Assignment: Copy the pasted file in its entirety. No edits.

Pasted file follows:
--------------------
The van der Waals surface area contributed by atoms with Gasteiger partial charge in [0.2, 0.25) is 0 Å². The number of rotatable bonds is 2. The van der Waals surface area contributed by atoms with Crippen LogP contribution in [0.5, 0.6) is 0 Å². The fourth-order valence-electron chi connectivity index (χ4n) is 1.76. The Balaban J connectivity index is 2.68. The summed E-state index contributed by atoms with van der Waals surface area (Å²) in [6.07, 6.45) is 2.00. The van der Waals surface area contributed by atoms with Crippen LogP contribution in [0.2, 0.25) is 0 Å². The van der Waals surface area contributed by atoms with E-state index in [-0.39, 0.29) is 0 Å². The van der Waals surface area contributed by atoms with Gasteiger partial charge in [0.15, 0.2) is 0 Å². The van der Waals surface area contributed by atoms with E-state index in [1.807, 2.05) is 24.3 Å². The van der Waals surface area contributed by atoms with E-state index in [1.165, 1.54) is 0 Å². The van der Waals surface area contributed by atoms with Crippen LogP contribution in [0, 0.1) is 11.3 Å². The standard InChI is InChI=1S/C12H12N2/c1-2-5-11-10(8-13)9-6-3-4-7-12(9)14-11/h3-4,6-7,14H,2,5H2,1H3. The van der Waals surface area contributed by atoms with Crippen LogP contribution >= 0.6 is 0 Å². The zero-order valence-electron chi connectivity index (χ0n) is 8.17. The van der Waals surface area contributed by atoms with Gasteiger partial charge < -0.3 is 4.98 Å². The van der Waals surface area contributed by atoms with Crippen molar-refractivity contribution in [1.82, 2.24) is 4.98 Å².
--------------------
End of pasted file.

The van der Waals surface area contributed by atoms with Gasteiger partial charge in [0.2, 0.25) is 0 Å². The number of rotatable bonds is 2. The van der Waals surface area contributed by atoms with Crippen LogP contribution in [0.5, 0.6) is 0 Å². The fourth-order valence-electron chi connectivity index (χ4n) is 1.76. The Balaban J connectivity index is 2.68. The summed E-state index contributed by atoms with van der Waals surface area (Å²) in [6.07, 6.45) is 2.00. The van der Waals surface area contributed by atoms with Crippen LogP contribution in [0.2, 0.25) is 0 Å². The van der Waals surface area contributed by atoms with E-state index in [-0.39, 0.29) is 0 Å². The van der Waals surface area contributed by atoms with Gasteiger partial charge in [0.15, 0.2) is 0 Å². The van der Waals surface area contributed by atoms with E-state index in [1.807, 2.05) is 24.3 Å². The van der Waals surface area contributed by atoms with E-state index in [1.165, 1.54) is 0 Å². The van der Waals surface area contributed by atoms with Crippen LogP contribution in [0, 0.1) is 11.3 Å². The standard InChI is InChI=1S/C12H12N2/c1-2-5-11-10(8-13)9-6-3-4-7-12(9)14-11/h3-4,6-7,14H,2,5H2,1H3. The van der Waals surface area contributed by atoms with Crippen LogP contribution >= 0.6 is 0 Å². The zero-order valence-electron chi connectivity index (χ0n) is 8.17. The van der Waals surface area contributed by atoms with Gasteiger partial charge < -0.3 is 4.98 Å². The van der Waals surface area contributed by atoms with Crippen molar-refractivity contribution in [1.82, 2.24) is 4.98 Å².